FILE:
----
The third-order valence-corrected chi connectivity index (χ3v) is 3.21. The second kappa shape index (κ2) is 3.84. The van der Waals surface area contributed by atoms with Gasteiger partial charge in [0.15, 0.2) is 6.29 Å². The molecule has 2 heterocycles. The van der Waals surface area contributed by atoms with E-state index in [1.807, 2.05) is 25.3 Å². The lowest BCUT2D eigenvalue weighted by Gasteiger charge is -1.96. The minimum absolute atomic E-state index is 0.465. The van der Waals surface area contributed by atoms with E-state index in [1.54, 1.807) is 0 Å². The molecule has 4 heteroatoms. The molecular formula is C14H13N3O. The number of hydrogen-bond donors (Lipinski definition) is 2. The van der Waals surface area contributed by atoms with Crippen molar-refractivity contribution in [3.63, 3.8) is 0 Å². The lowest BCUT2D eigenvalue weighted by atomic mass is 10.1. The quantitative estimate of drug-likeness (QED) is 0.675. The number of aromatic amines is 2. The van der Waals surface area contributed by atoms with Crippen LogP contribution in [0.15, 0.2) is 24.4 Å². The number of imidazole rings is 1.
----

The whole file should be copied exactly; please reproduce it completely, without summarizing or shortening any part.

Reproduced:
The third-order valence-corrected chi connectivity index (χ3v) is 3.21. The second kappa shape index (κ2) is 3.84. The van der Waals surface area contributed by atoms with Gasteiger partial charge in [0.15, 0.2) is 6.29 Å². The molecule has 2 heterocycles. The van der Waals surface area contributed by atoms with E-state index in [1.807, 2.05) is 25.3 Å². The lowest BCUT2D eigenvalue weighted by Gasteiger charge is -1.96. The minimum absolute atomic E-state index is 0.465. The van der Waals surface area contributed by atoms with E-state index in [1.54, 1.807) is 0 Å². The molecule has 4 heteroatoms. The molecular formula is C14H13N3O. The number of hydrogen-bond donors (Lipinski definition) is 2. The van der Waals surface area contributed by atoms with Crippen molar-refractivity contribution in [3.63, 3.8) is 0 Å². The lowest BCUT2D eigenvalue weighted by atomic mass is 10.1. The quantitative estimate of drug-likeness (QED) is 0.675. The number of aromatic amines is 2. The van der Waals surface area contributed by atoms with Crippen LogP contribution in [0.15, 0.2) is 24.4 Å². The number of imidazole rings is 1.